The Wire – Season Three

I’m trucking along with the same set of Baltimore cops and politicians and a few new characters. All told, I finished three seasons of The Wire in the last twelve months. That’s about 36 hours of video all consumed on my iPhone, mostly on airplanes. This show does not need a big screen.

Who needs a big screen and sound system for a thoughtful, detailed police drama like this? I save a lot of energy by just lighting the pixels on a 3.5 inch display. And it’s unrivaled in it’s convenience. I have a bottom-of-the-line Kindle, and the iPhone is even more convenient than pulling that thing out. In fact, the movie viewing experience on the iPhone is better than the book reading experience on the iPhone.

I like this show a lot because it’s packed with great stories. Jam-packed. On top of that, as it bounces between all of these stories, you get treated with bouts of wry humor, political commentary, and moving moments in such volume that you can’t turn it off. Well I can, because it’s so convenient to fire it up again.


As I watched this season, I jotted down great moments. Here are my top moments from season three. If you don’t watch the show, this post and these moments are meaningless or contain PLOT KILLERS, so you may want to leave. Sorry.

Episode three:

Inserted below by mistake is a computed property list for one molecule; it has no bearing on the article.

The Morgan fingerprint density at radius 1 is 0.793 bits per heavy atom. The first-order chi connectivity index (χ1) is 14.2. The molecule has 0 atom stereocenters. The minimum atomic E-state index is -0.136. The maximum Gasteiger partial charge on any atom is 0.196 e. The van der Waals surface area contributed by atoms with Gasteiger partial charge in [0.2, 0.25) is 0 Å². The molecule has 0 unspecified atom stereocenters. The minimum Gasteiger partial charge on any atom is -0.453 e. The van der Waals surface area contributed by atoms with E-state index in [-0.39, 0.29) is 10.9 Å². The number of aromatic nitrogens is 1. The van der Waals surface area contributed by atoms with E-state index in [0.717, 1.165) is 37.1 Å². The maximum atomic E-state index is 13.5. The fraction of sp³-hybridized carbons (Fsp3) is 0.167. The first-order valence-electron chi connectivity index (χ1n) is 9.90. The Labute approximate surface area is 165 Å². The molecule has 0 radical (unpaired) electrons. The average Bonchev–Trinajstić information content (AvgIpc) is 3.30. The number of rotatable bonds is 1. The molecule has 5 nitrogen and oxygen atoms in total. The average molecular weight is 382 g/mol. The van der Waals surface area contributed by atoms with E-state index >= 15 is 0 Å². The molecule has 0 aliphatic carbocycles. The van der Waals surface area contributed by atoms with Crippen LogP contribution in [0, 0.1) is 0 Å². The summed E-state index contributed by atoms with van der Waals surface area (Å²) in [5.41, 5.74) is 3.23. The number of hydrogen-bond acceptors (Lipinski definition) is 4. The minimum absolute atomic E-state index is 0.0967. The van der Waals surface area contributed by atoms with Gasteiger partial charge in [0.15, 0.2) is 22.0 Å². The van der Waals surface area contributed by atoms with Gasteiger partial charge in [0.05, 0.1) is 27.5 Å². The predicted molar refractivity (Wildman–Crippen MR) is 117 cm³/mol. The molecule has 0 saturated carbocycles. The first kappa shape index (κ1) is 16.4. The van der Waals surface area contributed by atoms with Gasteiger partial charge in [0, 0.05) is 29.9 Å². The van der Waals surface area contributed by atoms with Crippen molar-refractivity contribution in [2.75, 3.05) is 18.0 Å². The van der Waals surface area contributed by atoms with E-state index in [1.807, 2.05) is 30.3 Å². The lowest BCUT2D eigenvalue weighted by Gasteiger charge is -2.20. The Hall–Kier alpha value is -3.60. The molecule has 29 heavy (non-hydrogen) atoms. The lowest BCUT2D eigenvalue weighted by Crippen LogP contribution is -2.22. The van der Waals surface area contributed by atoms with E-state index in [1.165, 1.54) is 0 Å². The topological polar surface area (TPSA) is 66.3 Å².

Well, McNulty’s here in spirit anyway.

Pryzbylewski, referencing Kima and some surly comments she made about shifting the focus from Barksdale drugs to homicide. It was just a simple comment, similar to what the funny person said at your staff meeting this morning, but it came from a virtual recluse with some personality problems.

Episode four:

You put fire to everything you touch McNulty then you walk away while it burns.

Lester. It needs no explanation.

Episode five:

Is you takin’ notes?

On a criminal $*&#ing conspiracy.

Stringer, who’s putting his MBA to work. He’s running a strategy session with local drug lords in a hotel conference room. He has coffee in the back and is using Robert’s Rules of Order, so one of his henchman figured he should take the minutes. Stringer reacted appropriately.

Episode six:

The Bunk speech to Omar. Blew me away.

Episode eight:

The talk between Rhianna and McNulty with 22 minutes left about D’Angelo’s suicide. Intense.

Then there’s Stringer’s death. I’m not sure what to make of it. McNulty’s reaction and the path it sets him on seem to bode a distinctly different type of show for season four. Is the Marlow/Barksdale story line dead? Are we going to have more political intrigue versus gritty street crime?

We’ll see.